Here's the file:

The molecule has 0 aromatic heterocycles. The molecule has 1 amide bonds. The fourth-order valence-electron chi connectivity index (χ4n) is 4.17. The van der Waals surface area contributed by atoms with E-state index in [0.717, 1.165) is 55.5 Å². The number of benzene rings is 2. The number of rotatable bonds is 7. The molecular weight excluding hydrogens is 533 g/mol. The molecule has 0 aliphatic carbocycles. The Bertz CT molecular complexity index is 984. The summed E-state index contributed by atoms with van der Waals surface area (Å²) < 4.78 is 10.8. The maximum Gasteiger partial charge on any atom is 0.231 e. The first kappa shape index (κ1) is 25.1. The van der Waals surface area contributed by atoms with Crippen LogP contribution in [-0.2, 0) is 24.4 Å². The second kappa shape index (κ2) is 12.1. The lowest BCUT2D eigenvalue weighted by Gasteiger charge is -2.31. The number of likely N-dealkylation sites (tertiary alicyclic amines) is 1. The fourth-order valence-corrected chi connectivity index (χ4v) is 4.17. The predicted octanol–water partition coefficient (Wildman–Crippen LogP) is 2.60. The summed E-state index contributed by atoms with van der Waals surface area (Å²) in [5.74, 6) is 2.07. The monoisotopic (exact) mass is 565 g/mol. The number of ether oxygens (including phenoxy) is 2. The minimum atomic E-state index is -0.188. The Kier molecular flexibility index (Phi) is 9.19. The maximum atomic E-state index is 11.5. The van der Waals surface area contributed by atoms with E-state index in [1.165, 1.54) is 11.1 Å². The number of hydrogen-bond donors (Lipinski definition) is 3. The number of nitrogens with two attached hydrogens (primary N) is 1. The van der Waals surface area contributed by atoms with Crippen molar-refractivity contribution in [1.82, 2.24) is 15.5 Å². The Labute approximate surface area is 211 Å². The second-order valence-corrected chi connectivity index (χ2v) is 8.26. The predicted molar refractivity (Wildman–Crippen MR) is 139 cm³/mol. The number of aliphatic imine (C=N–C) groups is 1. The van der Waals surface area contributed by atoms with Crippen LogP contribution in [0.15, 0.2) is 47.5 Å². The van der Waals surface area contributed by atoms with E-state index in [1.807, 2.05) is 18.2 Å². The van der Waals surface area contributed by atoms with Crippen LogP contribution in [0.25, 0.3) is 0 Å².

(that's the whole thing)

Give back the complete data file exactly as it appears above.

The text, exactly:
The molecule has 0 aromatic heterocycles. The molecule has 1 amide bonds. The fourth-order valence-electron chi connectivity index (χ4n) is 4.17. The van der Waals surface area contributed by atoms with E-state index in [0.717, 1.165) is 55.5 Å². The number of benzene rings is 2. The number of rotatable bonds is 7. The molecular weight excluding hydrogens is 533 g/mol. The molecule has 0 aliphatic carbocycles. The Bertz CT molecular complexity index is 984. The summed E-state index contributed by atoms with van der Waals surface area (Å²) < 4.78 is 10.8. The maximum Gasteiger partial charge on any atom is 0.231 e. The first kappa shape index (κ1) is 25.1. The van der Waals surface area contributed by atoms with Crippen LogP contribution in [-0.2, 0) is 24.4 Å². The second kappa shape index (κ2) is 12.1. The lowest BCUT2D eigenvalue weighted by Gasteiger charge is -2.31. The number of likely N-dealkylation sites (tertiary alicyclic amines) is 1. The fourth-order valence-corrected chi connectivity index (χ4v) is 4.17. The predicted octanol–water partition coefficient (Wildman–Crippen LogP) is 2.60. The summed E-state index contributed by atoms with van der Waals surface area (Å²) in [5.74, 6) is 2.07. The monoisotopic (exact) mass is 565 g/mol. The number of ether oxygens (including phenoxy) is 2. The minimum atomic E-state index is -0.188. The Kier molecular flexibility index (Phi) is 9.19. The maximum atomic E-state index is 11.5. The van der Waals surface area contributed by atoms with E-state index in [1.165, 1.54) is 11.1 Å². The number of hydrogen-bond donors (Lipinski definition) is 3. The number of nitrogens with two attached hydrogens (primary N) is 1. The van der Waals surface area contributed by atoms with Crippen molar-refractivity contribution in [1.82, 2.24) is 15.5 Å². The Labute approximate surface area is 211 Å². The second-order valence-corrected chi connectivity index (χ2v) is 8.26. The predicted molar refractivity (Wildman–Crippen MR) is 139 cm³/mol. The number of aliphatic imine (C=N–C) groups is 1. The van der Waals surface area contributed by atoms with Crippen LogP contribution in [0.15, 0.2) is 47.5 Å². The van der Waals surface area contributed by atoms with E-state index in [1.807, 2.05) is 18.2 Å². The van der Waals surface area contributed by atoms with Crippen LogP contribution in [0.25, 0.3) is 0 Å².